Make these LLCs with only one member, which will make it a “disregarded entity.” This gives them the benefit of pass-through taxation, which means they won’t be taxed as separate entities but instead will appear on your individual tax return. Meanwhile, the Wyoming LLC, which is your “head” LLC, should be designated as a partnership (with only two members—maybe you or a spouse). It will also file a 1065 (or partnership income tax return).
There are two advantages to doing it this way:
First, you look better with lenders if you’re applying for a loan under your own name. Most loans are Fannie Mae or Freddie Mac conforming loans, which don’t count up to 25% of your rental income. A partnership, because of the 1065, bypasses this where you can increase the total amount of your income toward the total amount of money that can be borrowed.
Second, you reduce the risk of audits on the tax planning side. 99% of tax auditors are looking at 1040 (individual tax income returns) instead of a 1065, because most real estate investors are using a 1040.
4. For Fix-and-Flips
When you’re flipping houses and other types of properties, one of the big “catches” in this type of business is when the IRS sees you as a dealer instead of an investor, when you want the opposite. A real estate investor has a more favorable tax position than a dealer, among other things.
In this case, similar to the land development strategy, you need a separate entity to make the fix-and-flip for you (in other words, to be the “dealer” for you). This is where a C-corporation can be a good choice here—because C-corps face less scrutiny than S-corps. Sure, C-corps encounter the issue of “double taxation” (where it’s taxed at the corporate level AND the personal level), but some people think it’s worth it in exchange for having the IRS looking the other way… well, most of the time.
Next, you need to take out a W-2 (wage and tax statement). This gives you the appearance of earning wages/income/salary and NOT someone who’s doing business for themselves, which are, in turn, considered higher risk by lenders. Coupled with the general sentiment that flippers are high-risk to begin with, forming a C-corp to flip land or property is a much better solution.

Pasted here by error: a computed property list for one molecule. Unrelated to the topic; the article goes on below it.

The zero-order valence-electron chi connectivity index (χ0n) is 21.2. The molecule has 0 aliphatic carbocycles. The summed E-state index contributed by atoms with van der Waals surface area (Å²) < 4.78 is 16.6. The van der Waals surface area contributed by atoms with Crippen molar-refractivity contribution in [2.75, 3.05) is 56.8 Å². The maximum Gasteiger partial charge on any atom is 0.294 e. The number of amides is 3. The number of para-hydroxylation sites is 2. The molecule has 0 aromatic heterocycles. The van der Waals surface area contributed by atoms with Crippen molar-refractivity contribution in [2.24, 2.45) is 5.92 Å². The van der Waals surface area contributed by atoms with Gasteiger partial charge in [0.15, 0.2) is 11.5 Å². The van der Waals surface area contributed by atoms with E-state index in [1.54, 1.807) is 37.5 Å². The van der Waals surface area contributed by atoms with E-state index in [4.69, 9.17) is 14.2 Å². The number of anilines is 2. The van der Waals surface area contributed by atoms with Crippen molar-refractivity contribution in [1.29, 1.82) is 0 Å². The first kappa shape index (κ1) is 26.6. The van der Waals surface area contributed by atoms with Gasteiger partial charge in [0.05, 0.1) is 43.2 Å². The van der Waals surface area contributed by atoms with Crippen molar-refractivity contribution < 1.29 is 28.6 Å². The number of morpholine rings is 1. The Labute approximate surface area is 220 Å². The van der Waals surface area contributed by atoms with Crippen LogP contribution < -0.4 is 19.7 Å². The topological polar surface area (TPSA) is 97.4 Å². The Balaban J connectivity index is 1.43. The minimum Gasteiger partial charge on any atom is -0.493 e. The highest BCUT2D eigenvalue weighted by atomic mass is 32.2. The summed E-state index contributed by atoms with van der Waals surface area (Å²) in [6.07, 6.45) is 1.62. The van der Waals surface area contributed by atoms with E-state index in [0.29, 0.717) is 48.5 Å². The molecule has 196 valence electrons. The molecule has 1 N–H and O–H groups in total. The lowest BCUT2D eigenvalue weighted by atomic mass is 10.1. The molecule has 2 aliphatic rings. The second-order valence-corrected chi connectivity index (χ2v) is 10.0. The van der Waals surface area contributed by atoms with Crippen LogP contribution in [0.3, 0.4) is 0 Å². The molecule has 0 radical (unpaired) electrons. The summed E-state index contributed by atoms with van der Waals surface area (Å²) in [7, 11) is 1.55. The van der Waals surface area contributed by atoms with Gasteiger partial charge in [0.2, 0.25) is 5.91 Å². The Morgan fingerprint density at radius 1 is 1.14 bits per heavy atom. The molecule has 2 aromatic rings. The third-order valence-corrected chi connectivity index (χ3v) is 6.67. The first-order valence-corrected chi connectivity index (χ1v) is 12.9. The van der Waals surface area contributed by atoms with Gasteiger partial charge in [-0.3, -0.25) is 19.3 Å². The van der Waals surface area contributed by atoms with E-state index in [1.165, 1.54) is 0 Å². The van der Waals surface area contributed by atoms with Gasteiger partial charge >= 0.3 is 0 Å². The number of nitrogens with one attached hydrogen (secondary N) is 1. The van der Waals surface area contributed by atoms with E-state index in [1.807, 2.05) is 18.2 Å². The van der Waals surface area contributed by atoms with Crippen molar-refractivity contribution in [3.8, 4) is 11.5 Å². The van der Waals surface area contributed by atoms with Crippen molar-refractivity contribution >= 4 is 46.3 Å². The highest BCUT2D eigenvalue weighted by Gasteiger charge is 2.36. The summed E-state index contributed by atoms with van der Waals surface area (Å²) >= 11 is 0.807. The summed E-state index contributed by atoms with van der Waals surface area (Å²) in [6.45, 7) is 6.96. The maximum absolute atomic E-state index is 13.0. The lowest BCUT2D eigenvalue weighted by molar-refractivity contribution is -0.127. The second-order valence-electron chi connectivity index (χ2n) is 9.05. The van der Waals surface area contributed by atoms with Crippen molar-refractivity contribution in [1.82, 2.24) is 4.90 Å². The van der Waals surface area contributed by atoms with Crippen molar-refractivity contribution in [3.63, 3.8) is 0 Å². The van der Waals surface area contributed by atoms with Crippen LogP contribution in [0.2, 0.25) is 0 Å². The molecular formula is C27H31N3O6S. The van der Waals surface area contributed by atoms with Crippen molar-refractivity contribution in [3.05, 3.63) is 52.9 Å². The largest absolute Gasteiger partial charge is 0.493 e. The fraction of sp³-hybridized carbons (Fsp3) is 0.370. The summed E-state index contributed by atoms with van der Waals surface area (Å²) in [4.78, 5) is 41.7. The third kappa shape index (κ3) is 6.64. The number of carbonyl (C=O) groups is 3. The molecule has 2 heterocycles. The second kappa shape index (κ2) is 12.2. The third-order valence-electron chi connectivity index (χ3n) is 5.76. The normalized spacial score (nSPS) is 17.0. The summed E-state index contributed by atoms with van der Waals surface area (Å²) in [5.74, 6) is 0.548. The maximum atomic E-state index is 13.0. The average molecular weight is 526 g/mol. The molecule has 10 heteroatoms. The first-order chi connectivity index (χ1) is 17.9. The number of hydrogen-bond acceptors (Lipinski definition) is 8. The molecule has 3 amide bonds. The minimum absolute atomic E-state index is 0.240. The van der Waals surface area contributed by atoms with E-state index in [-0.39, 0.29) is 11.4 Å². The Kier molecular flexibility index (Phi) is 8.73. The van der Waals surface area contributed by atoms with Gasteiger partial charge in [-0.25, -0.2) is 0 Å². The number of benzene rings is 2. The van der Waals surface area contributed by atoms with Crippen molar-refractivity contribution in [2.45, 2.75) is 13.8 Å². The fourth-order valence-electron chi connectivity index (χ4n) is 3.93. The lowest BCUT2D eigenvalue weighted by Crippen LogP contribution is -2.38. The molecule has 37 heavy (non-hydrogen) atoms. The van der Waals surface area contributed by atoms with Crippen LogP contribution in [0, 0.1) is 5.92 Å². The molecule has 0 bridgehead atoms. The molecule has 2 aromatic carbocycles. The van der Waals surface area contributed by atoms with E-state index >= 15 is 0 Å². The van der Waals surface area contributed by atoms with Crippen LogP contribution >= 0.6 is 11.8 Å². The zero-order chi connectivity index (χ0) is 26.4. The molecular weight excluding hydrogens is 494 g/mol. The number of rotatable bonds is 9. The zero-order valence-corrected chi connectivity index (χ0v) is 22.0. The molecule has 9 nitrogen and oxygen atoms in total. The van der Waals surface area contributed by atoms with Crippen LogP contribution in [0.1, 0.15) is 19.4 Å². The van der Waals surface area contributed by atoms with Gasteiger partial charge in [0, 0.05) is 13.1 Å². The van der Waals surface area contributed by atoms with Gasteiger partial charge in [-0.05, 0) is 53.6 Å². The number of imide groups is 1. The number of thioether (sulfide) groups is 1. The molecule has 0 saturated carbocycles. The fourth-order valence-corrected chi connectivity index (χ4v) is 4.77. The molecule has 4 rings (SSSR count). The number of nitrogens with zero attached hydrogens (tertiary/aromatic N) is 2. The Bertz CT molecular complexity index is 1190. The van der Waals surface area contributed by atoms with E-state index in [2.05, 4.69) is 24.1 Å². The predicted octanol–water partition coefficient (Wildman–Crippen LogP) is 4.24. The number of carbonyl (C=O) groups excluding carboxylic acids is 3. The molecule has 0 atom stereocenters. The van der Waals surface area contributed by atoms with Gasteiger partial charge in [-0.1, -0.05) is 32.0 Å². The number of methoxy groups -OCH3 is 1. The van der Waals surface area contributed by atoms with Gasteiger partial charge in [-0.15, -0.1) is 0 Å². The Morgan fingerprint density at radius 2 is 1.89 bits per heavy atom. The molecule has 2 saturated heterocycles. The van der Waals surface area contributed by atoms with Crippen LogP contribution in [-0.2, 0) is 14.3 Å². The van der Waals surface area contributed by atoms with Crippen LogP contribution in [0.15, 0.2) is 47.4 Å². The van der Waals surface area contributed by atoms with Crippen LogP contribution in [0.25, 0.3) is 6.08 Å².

For additional protection, you can form LLCs to be held under your C Corp, with each individual property owned by its respective LLC. When you flip a property inside that LLC to a buyer, you can shut that LLC down. This gives you protection because the buyer can’t sue your C Corp for the property that they bought from you. Note that these LLCs should be set up in the state where you’re flipping.
A Final Word
Obviously, this article is not meant to be the be-all, end-all of the business entity creation. This collection of advice is just a taste and a starting point, but the more important thing is to remember—you don’t have to avoid all taxes and regulations. Trying to avoid those is going to backfire sooner or later.
Want to work with Anderson Business Advisors? Click here to book a free consultation!
Instead, what you want is an entity that works for you and lets you scale your business. If you’re not out there trying to grow it and instead you’re looking to pay as least as possible, you might be shooting yourself in the foot from the outset.
REtipster does not provide legal advice. The information in this article can be impacted by many unique variables. Always consult with a qualified legal professional before taking action.
REtipster does not provide tax, investment, or financial advice. Always seek the help of a licensed financial professional before taking action.